We all know the saying: “to wear your heart on your sleeve.”
Let us agree that there is a time and a place for this.
Sometimes wearing your heart on your sleeve is admirable and honest, while other times, it’s vulnerable and terrifying.
Sometimes, wearing your heart on your sleeve is unintentional or accidental. Some of us are simply more prone to this “let-your-guard-down” sort of behavior and that’s perfectly respectable.
In my case, I manifest this “let-your-guard-down” sort of behavior through my facial expressions.
There’s not a moment out of the day when someone couldn’t look at me and guess exactly what I’m thinking or what my internal reaction to a situation is.
Many would read this and think that my biggest problem here (or saving grace, depending on how you look at it) is that the game of “poker” will never be for me.
Those of you who thought this would be 110% correct.
If facial expressions could form sentences, mine would equate to paragraphs.
One time, when I was 14, I found myself in physical therapy due to a cracked growth plate and snapped tendons in my right ankle.
Yes, I was involved in sports at the time but this accident was a result of anything but athletics…
I am reluctant to share with you that I received a cracked growth plate and torn tendons because in a moment of fury, I decided to start kicking an air mattress that a friend was trying to hide beneath. At the time, there were a mass number of people in my room and I was quickly becoming overwhelmed.
The friend was hiding because they knew I was getting anxious wanting them out of my space but they insisted on not listening.
I mentioned how my facial expressions reveal my inner thoughts but it seems that my physical response to this situation might have served the same purpose…
I admit, this response was incredibly rash and immature but at the time, I felt that it got my point across. However, my point wasn’t the only thing that was being projected in this moment. As my foot hit the air mattress, my 14-year-old body became an object in motion. I knew a little something about this because as I was learning in science at the time: “a body in motion stays in motion unless acted upon by an unbalanced force.”
Before I could complete my projectile curve across the room, my ankle became that unbalanced force and broke my fall (and my growth plate).
Anyways, back to the physical therapy appointment. I was already embarrassed enough about the situation but my mom insisted I share with the doctor the real reason for my injuries. Clearly, she knew that the doctor saw through my lie when I said “I’m not sure what really happened…I tripped and fell down my stairs somehow!”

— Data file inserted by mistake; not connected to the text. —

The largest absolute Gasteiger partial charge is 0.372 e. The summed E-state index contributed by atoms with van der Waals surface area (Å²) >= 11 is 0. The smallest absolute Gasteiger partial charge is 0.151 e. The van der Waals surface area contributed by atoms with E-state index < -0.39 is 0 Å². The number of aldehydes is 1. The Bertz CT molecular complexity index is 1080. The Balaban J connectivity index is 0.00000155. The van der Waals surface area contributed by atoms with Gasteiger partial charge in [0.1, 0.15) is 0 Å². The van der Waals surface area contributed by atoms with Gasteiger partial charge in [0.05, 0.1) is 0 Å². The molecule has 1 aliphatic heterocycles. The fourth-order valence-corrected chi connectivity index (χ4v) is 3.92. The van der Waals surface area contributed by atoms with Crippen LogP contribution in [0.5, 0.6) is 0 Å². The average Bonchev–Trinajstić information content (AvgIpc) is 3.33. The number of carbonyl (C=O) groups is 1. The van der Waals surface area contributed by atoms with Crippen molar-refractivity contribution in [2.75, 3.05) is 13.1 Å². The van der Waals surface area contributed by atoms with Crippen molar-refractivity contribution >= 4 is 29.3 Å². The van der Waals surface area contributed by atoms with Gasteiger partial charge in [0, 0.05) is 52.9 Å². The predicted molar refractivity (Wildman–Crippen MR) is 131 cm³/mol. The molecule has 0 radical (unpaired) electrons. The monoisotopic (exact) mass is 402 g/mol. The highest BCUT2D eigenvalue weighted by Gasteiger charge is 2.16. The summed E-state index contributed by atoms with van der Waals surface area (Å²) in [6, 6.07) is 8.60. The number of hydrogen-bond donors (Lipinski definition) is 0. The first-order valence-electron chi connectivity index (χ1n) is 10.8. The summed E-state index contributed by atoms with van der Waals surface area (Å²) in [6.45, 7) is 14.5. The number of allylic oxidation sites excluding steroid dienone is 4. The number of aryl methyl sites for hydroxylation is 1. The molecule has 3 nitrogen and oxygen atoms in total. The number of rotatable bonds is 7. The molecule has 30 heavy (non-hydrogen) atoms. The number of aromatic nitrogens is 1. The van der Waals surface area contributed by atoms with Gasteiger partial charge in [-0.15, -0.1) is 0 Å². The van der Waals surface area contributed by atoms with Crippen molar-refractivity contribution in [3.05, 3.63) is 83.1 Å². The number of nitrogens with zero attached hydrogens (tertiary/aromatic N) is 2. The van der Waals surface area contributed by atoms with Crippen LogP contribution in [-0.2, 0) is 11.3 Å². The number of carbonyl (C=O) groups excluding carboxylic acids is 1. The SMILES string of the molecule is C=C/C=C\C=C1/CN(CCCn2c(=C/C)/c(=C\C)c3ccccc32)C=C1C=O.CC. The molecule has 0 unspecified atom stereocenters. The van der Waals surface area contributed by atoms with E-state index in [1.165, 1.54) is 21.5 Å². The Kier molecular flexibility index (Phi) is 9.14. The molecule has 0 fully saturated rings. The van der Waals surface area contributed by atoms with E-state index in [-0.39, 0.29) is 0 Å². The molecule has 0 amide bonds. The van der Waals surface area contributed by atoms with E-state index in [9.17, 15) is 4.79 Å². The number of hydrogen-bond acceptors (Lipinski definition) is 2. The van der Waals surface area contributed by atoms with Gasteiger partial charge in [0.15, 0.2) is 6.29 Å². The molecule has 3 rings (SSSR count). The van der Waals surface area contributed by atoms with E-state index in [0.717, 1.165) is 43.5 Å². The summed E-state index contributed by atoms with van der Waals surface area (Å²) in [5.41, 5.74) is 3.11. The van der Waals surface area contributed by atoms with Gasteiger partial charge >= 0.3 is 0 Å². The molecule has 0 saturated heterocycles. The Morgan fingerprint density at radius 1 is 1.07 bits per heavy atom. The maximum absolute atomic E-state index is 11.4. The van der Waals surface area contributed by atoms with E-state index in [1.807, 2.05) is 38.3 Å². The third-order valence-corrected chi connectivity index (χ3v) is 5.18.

As I sat on the examination bench with my mom to my right and the doctor towards my feet (holding my right ankle in preparation to be taped) my thoughts grew increasingly more transparent across my face.
The doctor began taking the tape roll and going around and around my ankle in a “figure 8” fashion. As he went around and around the tape got tighter and tighter and my face got redder and redder. My eyebrows furrowed while my nostrils began to flare. This was one of those times when I felt that at any moment, the heat of my breath would warm up enough to become fire and prevent the doctor from wrapping my ankle any tighter.
My mom recounts that I began “glaring holes into him” and “he was clearly getting uncomfortable” as this 14-year-old girl was giving him the same soul-burning stare an infuriated reality T.V. show wife might give to a scripted and disappointing spouse: purposeful, terrifying and full of meaning.
However, in this instance, the meaning I was trying to convey was: “Sir, you’re wrapping my ankle so tightly I think it might explode.”
Nonetheless, my mom made me go outside and wait in the car while she went back and apologized to my physical therapist who was only trying to help me and do his job.
Needless to say, the next appointment was achingly awkward and I left with a very loosely taped ankle and a shattered sense of self that no amount of tightly wound tape could repair.
This instance has always stuck with me (no tape pun intended) because it was one of the first times I realized the fault behind the saying: “if you don’t have anything nice to say, don’t say anything at all.”
I suppose in all my years of hearing this advice, I never processed that “having something to say” might also mean what you choose to say with your facial expressions.
After all, were we not raised with the understanding that actions speak louder than words?
I’m here to tell you that they do and occasionally the act of facially expressing yourself is the biggest culprit of them all.